Freedom of thought, conscience and religion

The European Humanist Federation points out that the 2014 EU report on countries that are candidates for membership does a lousy job of monitoring abuses of the rights of non-believers in those countries.

…the 2014 reports have clearly failed to address the situation for non-believers in these countries, with not one single mention of their situation being present within the section on ‘Freedom of thought, conscience and religion’ in this year’s reports.

They do a good job on reporting violations of the rights of adherents of minority religions, but they leave out the rights of adherents of no religion. It’s as if rights came with religion but not with no religion.

Negating [neglecting?] to report on the situation for non-believers is one thing, but choosing to ignore outright attacks on the rights of non-believers is another thing altogether. Of all of the candidate countries, Turkey possesses the most repressive political climate for non-believers, with past progress reports declaring that “citizens professing a faith other than that of the majority, or with no faith, continued to experience discrimination[12]. However the 2014 report fails to report adequately on the situation for non-believers in Turkey, ignoring entirely instances such as in February of this year, when President Erdoğan equated Atheists with terrorists[13]. Moreover, there was a lack of criticism of the continuing existence of Article 216 of the Turkish Criminal Code[14] which has been used by authorities to curb the freedom of expression of Atheists, who are harassed and arrested for writing critical statements about religion either in books or online[15].

The rights of non-believers should form just as an important cornerstone of the progress reports as the rights of ethnic, sexual and religious minorities, and the Commission has failed to report on the challenges which non-believers face on a daily basis within potential and confirmed candidate countries. This is why the EHF calls on the Commission to include explicit references to the situation for non-believers in candidate countries in future reports. After all, if the EU truly believes that the right to freedom of expression for non-believers is a fundamental right, then the ability to exercise this right within candidate countries must be scrutinised, to better assess the commitment on behalf of these states to the advancement of fundamental human rights for all citizens, religious or otherwise.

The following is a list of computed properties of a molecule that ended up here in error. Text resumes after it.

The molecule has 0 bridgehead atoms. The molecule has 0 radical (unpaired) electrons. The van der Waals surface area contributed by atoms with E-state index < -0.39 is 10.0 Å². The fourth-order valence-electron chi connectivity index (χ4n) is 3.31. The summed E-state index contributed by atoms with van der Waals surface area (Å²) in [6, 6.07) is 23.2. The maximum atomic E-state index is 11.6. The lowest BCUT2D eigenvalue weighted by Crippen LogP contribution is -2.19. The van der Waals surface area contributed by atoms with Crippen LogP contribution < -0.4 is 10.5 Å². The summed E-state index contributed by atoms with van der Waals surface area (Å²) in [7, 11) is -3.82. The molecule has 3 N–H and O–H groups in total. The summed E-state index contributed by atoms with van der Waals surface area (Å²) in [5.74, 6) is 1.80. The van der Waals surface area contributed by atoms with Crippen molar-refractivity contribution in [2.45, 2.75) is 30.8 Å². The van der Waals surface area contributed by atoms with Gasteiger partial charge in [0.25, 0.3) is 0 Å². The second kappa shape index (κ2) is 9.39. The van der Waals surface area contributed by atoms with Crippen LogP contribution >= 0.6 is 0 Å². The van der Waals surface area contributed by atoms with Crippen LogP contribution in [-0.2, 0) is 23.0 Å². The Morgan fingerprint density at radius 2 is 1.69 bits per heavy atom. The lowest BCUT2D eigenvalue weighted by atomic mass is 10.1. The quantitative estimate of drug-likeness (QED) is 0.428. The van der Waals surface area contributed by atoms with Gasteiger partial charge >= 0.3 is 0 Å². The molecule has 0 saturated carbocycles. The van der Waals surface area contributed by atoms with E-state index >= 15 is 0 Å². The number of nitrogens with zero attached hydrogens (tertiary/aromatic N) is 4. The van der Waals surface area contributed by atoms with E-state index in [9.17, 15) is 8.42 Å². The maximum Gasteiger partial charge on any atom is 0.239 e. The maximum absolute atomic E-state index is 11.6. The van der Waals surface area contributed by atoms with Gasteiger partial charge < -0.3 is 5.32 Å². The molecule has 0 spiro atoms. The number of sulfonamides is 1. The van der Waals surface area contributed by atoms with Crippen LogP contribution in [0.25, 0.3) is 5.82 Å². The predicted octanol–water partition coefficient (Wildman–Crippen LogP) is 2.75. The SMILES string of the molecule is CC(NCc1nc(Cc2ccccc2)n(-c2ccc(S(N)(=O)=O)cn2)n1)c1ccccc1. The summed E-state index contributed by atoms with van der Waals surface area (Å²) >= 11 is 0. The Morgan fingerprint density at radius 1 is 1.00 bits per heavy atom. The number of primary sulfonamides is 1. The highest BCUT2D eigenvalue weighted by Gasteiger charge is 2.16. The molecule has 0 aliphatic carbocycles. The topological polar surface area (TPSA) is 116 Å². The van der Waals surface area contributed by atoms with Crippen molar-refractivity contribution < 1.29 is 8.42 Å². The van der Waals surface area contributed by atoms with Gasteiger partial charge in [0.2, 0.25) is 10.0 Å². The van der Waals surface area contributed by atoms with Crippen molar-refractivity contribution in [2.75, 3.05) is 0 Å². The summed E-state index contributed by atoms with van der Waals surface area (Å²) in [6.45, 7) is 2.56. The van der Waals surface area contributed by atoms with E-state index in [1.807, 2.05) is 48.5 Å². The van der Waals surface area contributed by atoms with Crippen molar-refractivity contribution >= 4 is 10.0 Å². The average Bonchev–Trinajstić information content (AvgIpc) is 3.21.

Second that.


  1. RJW says

    Surely not Turkey, the examplar of ‘moderate’ secular Islam, there must be some mistake.
    “Turkey possess the most repressive political climate for non-believers”, and ethnic and religious minorities, ask the Kurds.
    Eurocrats regularly strut around the world patronisingly lecturing others on human rights, perhaps they should pay attention to their own backyard, I can’t believe, that Turkey, given its contemporary political culture could ever be admitted to the EU. Perhaps the the Euro-fantasy of re-creating the Roman Empire is just too powerful.

  2. Al Dente says

    Some of us remember the case of Indonesian atheist Alexander Aan. In 2012 he announced his atheism on Facebook. He was arrested for insulting religion, transmission of blasphemy via the Internet, and false reporting on an official form. That last charge needs some explanation. Indonesians are legally required to register as members of one of six official religions thus forcing people who doesn’t believe in one of those religions, including people like Aan who don’t believe in any of them, to lie. Aan is presently serving a 30 month sentence.

  3. RJW says

    @2 Al Dente

    Yes, and the government has abandoned Aceh to Sharia as part of a ‘peace’ deal, naive commentators continue to cite Turkey and Indonesia as moderate Muslim majority countries. ‘Moderate’ only when compared with the average Muslim state.

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